Poetry Shelf noticeboard: Prime Minister’s Awards for Literary Achievements 2020 announced

Winners of the 2020 Prime Minister’s Awards for Literary Achievement (L-R) Tessa Duder, Sir Tīmoti Kāretu and Jenny Bornholdt

‘Each poem is different, but there’s always a feeling, a kind of charge, when a poem is making itself known. It’s a matter of trusting yourself and following the direction of the poem.’ Jenny Bornholdt – Poetry Shelf interview

Poetry Shelf congratulates three deserving recipients.

A lifetime of insights on Māori dance arts told in te reo Māori, a comprehensive anthology of New Zealand poetry in English, and an illustrated story of how James Cook charted Aotearoa New Zealand are just some of the many achievements of those being honoured with the 2020 Prime Minister’s Awards for Literary Achievement:

  • Non-Fiction: Sir Tīmoti Kāretu KNZM QSO (Ngāi Tūhoe, Ngāti Kahungunu) – a leading New Zealand academic of Māori language and the performing arts, a translator and author, and a key driver of the revitalisation of te reo.
  • Poetry: Jenny Bornholdt MNZM – an award-winning poet, anthologist, Arts Foundation Laureate and former NZ Poet Laureate.
  • Fiction: Tessa Duder CNZM, OBE – critically acclaimed children and young adult writer.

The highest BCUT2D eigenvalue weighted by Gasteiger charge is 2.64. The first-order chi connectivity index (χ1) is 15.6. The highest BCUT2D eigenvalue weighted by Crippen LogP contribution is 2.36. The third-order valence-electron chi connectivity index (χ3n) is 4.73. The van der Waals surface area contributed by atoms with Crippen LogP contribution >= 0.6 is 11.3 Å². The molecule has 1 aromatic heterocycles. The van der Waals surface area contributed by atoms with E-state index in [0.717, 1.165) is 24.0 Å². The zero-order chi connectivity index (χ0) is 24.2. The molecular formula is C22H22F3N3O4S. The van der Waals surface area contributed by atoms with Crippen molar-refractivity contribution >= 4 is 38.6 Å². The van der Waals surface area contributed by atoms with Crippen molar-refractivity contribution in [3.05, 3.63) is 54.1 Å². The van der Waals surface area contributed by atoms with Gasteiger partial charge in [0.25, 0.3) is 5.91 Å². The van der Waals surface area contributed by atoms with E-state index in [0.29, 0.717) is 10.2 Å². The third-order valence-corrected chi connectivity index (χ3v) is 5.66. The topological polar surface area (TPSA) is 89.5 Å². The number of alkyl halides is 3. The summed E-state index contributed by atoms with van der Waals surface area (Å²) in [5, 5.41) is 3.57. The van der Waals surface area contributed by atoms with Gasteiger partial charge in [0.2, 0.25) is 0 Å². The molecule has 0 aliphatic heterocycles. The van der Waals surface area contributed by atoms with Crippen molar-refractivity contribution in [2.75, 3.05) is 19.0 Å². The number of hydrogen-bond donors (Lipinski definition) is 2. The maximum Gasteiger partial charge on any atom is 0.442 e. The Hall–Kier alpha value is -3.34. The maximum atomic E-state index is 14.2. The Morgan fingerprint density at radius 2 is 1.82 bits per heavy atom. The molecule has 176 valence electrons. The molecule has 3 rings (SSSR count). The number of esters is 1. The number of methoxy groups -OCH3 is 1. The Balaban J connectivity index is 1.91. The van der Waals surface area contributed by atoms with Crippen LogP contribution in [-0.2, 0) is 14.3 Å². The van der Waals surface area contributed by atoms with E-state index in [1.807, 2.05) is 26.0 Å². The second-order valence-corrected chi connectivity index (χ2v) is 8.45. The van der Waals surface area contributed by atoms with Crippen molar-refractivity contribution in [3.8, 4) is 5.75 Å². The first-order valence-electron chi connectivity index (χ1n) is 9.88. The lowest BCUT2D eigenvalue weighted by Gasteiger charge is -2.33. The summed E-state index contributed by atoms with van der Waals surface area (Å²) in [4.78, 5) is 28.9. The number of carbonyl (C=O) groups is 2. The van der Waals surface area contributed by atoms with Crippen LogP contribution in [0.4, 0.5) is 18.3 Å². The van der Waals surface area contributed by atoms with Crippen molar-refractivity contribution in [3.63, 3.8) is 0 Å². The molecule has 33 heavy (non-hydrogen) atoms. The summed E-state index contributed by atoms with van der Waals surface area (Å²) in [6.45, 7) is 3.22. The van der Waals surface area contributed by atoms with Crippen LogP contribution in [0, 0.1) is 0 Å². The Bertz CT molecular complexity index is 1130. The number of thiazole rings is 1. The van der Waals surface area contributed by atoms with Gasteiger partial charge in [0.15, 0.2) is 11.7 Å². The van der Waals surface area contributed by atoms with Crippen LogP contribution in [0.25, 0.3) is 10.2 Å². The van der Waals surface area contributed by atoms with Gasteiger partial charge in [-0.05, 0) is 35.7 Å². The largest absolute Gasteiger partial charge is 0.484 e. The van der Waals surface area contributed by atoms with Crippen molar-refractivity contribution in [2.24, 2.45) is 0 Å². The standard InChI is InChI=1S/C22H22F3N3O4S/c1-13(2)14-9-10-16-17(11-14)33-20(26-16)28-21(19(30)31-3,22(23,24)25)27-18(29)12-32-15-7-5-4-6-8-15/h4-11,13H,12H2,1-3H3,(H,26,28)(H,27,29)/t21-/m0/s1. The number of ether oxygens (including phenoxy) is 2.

The Rt Hon Jacinda Ardern, Prime Minister and Associate Minister for Arts, Culture and Heritage, says, “It’s a real privilege to support these special, annual awards that celebrate the value our writers bring to Aotearoa. It was wonderful to see such a high volume of nominations this year – this just demonstrates New Zealanders’ appreciation and appetite for literature. Congratulations to Tessa Duder, Sir Tīmoti Kāretu and Jenny Bornholdt. Thank you for your significant contribution to New Zealand literature, your storytelling, and the legacy you’ve created.” 

Full details here

Poetry Shelf Monday Poem: Jenny Bornholdt’s ‘Crossing

Poetry Shelf review – From the Henderson House: eight poems by Jenny Bornholdt and Gregory O’Brien

Poetry Shelf interviews Jenny Bornholdt: ‘There’s always a feeling, a kind of charge, when a poem is making itself known’

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